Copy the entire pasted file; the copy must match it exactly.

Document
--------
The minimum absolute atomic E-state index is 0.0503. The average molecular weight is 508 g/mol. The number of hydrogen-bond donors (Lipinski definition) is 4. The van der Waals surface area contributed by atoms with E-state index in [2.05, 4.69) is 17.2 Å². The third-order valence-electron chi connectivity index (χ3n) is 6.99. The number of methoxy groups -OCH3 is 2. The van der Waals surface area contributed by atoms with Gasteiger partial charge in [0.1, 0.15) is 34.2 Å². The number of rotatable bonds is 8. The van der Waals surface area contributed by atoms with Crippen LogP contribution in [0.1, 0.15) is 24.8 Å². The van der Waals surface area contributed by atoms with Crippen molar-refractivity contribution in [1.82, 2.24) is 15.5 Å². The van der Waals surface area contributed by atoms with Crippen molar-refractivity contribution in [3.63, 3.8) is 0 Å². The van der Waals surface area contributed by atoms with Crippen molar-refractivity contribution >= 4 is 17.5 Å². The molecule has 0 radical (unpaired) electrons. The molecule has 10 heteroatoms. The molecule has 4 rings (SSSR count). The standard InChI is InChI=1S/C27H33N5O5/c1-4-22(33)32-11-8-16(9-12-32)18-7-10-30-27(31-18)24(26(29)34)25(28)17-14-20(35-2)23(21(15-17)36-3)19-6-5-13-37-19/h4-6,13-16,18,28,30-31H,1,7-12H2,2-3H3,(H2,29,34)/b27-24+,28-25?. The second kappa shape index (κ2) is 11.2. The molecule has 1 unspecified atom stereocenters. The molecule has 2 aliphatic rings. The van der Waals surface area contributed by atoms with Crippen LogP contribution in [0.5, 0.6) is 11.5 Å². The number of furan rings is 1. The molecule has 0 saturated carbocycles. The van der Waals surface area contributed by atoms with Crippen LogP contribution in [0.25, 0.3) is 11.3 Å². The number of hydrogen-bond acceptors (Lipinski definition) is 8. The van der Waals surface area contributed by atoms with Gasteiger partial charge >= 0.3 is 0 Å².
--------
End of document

The minimum absolute atomic E-state index is 0.0503. The average molecular weight is 508 g/mol. The number of hydrogen-bond donors (Lipinski definition) is 4. The van der Waals surface area contributed by atoms with E-state index in [2.05, 4.69) is 17.2 Å². The third-order valence-electron chi connectivity index (χ3n) is 6.99. The number of methoxy groups -OCH3 is 2. The van der Waals surface area contributed by atoms with Gasteiger partial charge in [0.1, 0.15) is 34.2 Å². The number of rotatable bonds is 8. The van der Waals surface area contributed by atoms with Crippen LogP contribution in [0.1, 0.15) is 24.8 Å². The van der Waals surface area contributed by atoms with Crippen molar-refractivity contribution in [1.82, 2.24) is 15.5 Å². The van der Waals surface area contributed by atoms with Crippen molar-refractivity contribution in [3.63, 3.8) is 0 Å². The van der Waals surface area contributed by atoms with Crippen molar-refractivity contribution >= 4 is 17.5 Å². The molecule has 0 radical (unpaired) electrons. The molecule has 10 heteroatoms. The molecule has 4 rings (SSSR count). The standard InChI is InChI=1S/C27H33N5O5/c1-4-22(33)32-11-8-16(9-12-32)18-7-10-30-27(31-18)24(26(29)34)25(28)17-14-20(35-2)23(21(15-17)36-3)19-6-5-13-37-19/h4-6,13-16,18,28,30-31H,1,7-12H2,2-3H3,(H2,29,34)/b27-24+,28-25?. The second kappa shape index (κ2) is 11.2. The molecule has 1 unspecified atom stereocenters. The molecule has 2 aliphatic rings. The van der Waals surface area contributed by atoms with Crippen LogP contribution in [0.5, 0.6) is 11.5 Å². The number of furan rings is 1. The molecule has 0 saturated carbocycles. The van der Waals surface area contributed by atoms with Crippen LogP contribution in [0.25, 0.3) is 11.3 Å². The number of hydrogen-bond acceptors (Lipinski definition) is 8. The van der Waals surface area contributed by atoms with Gasteiger partial charge >= 0.3 is 0 Å².